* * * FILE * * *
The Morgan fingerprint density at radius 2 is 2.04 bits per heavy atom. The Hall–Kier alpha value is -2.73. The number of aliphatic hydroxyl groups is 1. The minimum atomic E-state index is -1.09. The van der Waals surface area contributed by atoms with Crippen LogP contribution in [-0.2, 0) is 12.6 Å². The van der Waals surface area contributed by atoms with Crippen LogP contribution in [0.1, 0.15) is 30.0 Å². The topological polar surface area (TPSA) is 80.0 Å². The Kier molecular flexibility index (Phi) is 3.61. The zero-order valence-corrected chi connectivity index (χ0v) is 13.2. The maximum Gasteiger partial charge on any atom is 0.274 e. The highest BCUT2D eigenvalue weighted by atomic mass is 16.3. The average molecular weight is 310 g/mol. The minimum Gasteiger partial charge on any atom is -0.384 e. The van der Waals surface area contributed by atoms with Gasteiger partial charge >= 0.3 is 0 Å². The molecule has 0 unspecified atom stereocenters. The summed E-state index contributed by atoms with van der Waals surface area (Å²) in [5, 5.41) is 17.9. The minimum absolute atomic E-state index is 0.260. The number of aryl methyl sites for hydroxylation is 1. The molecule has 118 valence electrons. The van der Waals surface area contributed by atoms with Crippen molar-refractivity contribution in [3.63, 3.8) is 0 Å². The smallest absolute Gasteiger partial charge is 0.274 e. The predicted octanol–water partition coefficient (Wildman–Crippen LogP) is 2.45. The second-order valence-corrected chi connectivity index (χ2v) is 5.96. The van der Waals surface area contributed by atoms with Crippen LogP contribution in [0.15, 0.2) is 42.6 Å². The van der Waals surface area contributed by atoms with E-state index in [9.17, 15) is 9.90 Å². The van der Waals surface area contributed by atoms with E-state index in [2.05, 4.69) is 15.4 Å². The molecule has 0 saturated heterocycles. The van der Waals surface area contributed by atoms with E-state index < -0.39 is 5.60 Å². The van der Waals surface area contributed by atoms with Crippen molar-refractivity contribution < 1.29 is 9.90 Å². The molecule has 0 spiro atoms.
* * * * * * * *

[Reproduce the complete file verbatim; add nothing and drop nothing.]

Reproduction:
The Morgan fingerprint density at radius 2 is 2.04 bits per heavy atom. The Hall–Kier alpha value is -2.73. The number of aliphatic hydroxyl groups is 1. The minimum atomic E-state index is -1.09. The van der Waals surface area contributed by atoms with Crippen LogP contribution in [-0.2, 0) is 12.6 Å². The van der Waals surface area contributed by atoms with Crippen LogP contribution in [0.1, 0.15) is 30.0 Å². The topological polar surface area (TPSA) is 80.0 Å². The Kier molecular flexibility index (Phi) is 3.61. The zero-order valence-corrected chi connectivity index (χ0v) is 13.2. The maximum Gasteiger partial charge on any atom is 0.274 e. The highest BCUT2D eigenvalue weighted by atomic mass is 16.3. The average molecular weight is 310 g/mol. The minimum Gasteiger partial charge on any atom is -0.384 e. The van der Waals surface area contributed by atoms with Gasteiger partial charge >= 0.3 is 0 Å². The molecule has 0 unspecified atom stereocenters. The summed E-state index contributed by atoms with van der Waals surface area (Å²) in [5, 5.41) is 17.9. The minimum absolute atomic E-state index is 0.260. The number of aryl methyl sites for hydroxylation is 1. The molecule has 118 valence electrons. The van der Waals surface area contributed by atoms with Crippen molar-refractivity contribution in [3.63, 3.8) is 0 Å². The smallest absolute Gasteiger partial charge is 0.274 e. The predicted octanol–water partition coefficient (Wildman–Crippen LogP) is 2.45. The second-order valence-corrected chi connectivity index (χ2v) is 5.96. The van der Waals surface area contributed by atoms with Crippen LogP contribution in [0.15, 0.2) is 42.6 Å². The van der Waals surface area contributed by atoms with E-state index in [9.17, 15) is 9.90 Å². The van der Waals surface area contributed by atoms with E-state index in [2.05, 4.69) is 15.4 Å². The molecule has 0 saturated heterocycles. The van der Waals surface area contributed by atoms with E-state index < -0.39 is 5.60 Å². The van der Waals surface area contributed by atoms with Crippen molar-refractivity contribution < 1.29 is 9.90 Å². The molecule has 0 spiro atoms.